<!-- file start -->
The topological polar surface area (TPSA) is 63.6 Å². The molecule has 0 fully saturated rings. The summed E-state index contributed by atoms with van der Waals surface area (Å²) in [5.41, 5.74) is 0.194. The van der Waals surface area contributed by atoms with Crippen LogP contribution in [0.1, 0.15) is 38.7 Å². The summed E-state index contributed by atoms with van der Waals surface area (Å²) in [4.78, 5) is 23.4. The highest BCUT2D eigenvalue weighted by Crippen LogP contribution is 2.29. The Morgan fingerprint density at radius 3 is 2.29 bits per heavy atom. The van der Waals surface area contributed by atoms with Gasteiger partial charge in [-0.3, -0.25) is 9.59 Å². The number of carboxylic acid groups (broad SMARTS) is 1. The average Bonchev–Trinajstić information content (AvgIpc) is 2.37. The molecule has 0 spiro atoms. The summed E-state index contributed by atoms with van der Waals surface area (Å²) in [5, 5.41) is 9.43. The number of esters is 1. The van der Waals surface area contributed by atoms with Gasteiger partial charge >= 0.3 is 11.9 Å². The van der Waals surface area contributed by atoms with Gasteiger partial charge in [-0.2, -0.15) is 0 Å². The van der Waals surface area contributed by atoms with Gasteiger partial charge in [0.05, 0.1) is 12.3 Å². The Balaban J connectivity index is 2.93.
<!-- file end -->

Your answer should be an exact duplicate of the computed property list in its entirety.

The topological polar surface area (TPSA) is 63.6 Å². The molecule has 0 fully saturated rings. The summed E-state index contributed by atoms with van der Waals surface area (Å²) in [5.41, 5.74) is 0.194. The van der Waals surface area contributed by atoms with Crippen LogP contribution in [0.1, 0.15) is 38.7 Å². The summed E-state index contributed by atoms with van der Waals surface area (Å²) in [4.78, 5) is 23.4. The highest BCUT2D eigenvalue weighted by Crippen LogP contribution is 2.29. The Morgan fingerprint density at radius 3 is 2.29 bits per heavy atom. The van der Waals surface area contributed by atoms with Gasteiger partial charge in [-0.3, -0.25) is 9.59 Å². The number of carboxylic acid groups (broad SMARTS) is 1. The average Bonchev–Trinajstić information content (AvgIpc) is 2.37. The molecule has 0 spiro atoms. The summed E-state index contributed by atoms with van der Waals surface area (Å²) in [5, 5.41) is 9.43. The number of esters is 1. The van der Waals surface area contributed by atoms with Gasteiger partial charge >= 0.3 is 11.9 Å². The van der Waals surface area contributed by atoms with Gasteiger partial charge in [-0.2, -0.15) is 0 Å². The van der Waals surface area contributed by atoms with Gasteiger partial charge in [0.05, 0.1) is 12.3 Å². The Balaban J connectivity index is 2.93.